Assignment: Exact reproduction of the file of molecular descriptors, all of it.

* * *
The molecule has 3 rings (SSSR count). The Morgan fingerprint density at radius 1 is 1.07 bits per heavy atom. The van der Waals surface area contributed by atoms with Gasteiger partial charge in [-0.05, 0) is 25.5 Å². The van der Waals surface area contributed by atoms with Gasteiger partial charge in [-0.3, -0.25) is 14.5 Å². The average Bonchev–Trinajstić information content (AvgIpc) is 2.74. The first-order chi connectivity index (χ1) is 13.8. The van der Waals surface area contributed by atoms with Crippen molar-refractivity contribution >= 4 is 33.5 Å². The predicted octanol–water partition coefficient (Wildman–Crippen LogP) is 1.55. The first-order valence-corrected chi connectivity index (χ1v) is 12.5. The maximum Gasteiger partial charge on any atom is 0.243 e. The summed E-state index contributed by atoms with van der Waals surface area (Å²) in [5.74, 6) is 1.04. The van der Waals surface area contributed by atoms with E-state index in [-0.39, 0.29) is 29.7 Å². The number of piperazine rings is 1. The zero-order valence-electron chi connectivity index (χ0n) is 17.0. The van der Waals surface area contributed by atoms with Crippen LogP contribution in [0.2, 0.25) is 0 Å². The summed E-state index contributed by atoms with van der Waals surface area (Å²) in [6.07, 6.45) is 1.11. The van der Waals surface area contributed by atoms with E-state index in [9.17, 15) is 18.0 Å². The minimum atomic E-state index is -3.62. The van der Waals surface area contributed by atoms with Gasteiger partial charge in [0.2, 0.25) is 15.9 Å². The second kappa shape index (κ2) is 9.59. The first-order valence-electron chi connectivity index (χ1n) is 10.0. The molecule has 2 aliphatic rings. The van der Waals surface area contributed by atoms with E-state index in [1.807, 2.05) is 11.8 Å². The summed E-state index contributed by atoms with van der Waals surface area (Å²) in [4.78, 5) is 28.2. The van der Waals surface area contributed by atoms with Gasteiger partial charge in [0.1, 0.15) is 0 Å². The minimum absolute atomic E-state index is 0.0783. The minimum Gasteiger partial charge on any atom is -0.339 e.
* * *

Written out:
The molecule has 3 rings (SSSR count). The Morgan fingerprint density at radius 1 is 1.07 bits per heavy atom. The van der Waals surface area contributed by atoms with Gasteiger partial charge in [-0.05, 0) is 25.5 Å². The van der Waals surface area contributed by atoms with Gasteiger partial charge in [-0.3, -0.25) is 14.5 Å². The average Bonchev–Trinajstić information content (AvgIpc) is 2.74. The first-order chi connectivity index (χ1) is 13.8. The van der Waals surface area contributed by atoms with Crippen molar-refractivity contribution >= 4 is 33.5 Å². The predicted octanol–water partition coefficient (Wildman–Crippen LogP) is 1.55. The first-order valence-corrected chi connectivity index (χ1v) is 12.5. The maximum Gasteiger partial charge on any atom is 0.243 e. The summed E-state index contributed by atoms with van der Waals surface area (Å²) in [5.74, 6) is 1.04. The van der Waals surface area contributed by atoms with E-state index in [-0.39, 0.29) is 29.7 Å². The number of piperazine rings is 1. The zero-order valence-electron chi connectivity index (χ0n) is 17.0. The van der Waals surface area contributed by atoms with Crippen LogP contribution in [0.2, 0.25) is 0 Å². The summed E-state index contributed by atoms with van der Waals surface area (Å²) in [6.07, 6.45) is 1.11. The van der Waals surface area contributed by atoms with E-state index in [9.17, 15) is 18.0 Å². The minimum atomic E-state index is -3.62. The van der Waals surface area contributed by atoms with Gasteiger partial charge in [0.2, 0.25) is 15.9 Å². The second kappa shape index (κ2) is 9.59. The first-order valence-electron chi connectivity index (χ1n) is 10.0. The molecule has 2 aliphatic rings. The van der Waals surface area contributed by atoms with E-state index in [1.807, 2.05) is 11.8 Å². The summed E-state index contributed by atoms with van der Waals surface area (Å²) in [4.78, 5) is 28.2. The van der Waals surface area contributed by atoms with Gasteiger partial charge in [0.1, 0.15) is 0 Å². The minimum absolute atomic E-state index is 0.0783. The minimum Gasteiger partial charge on any atom is -0.339 e.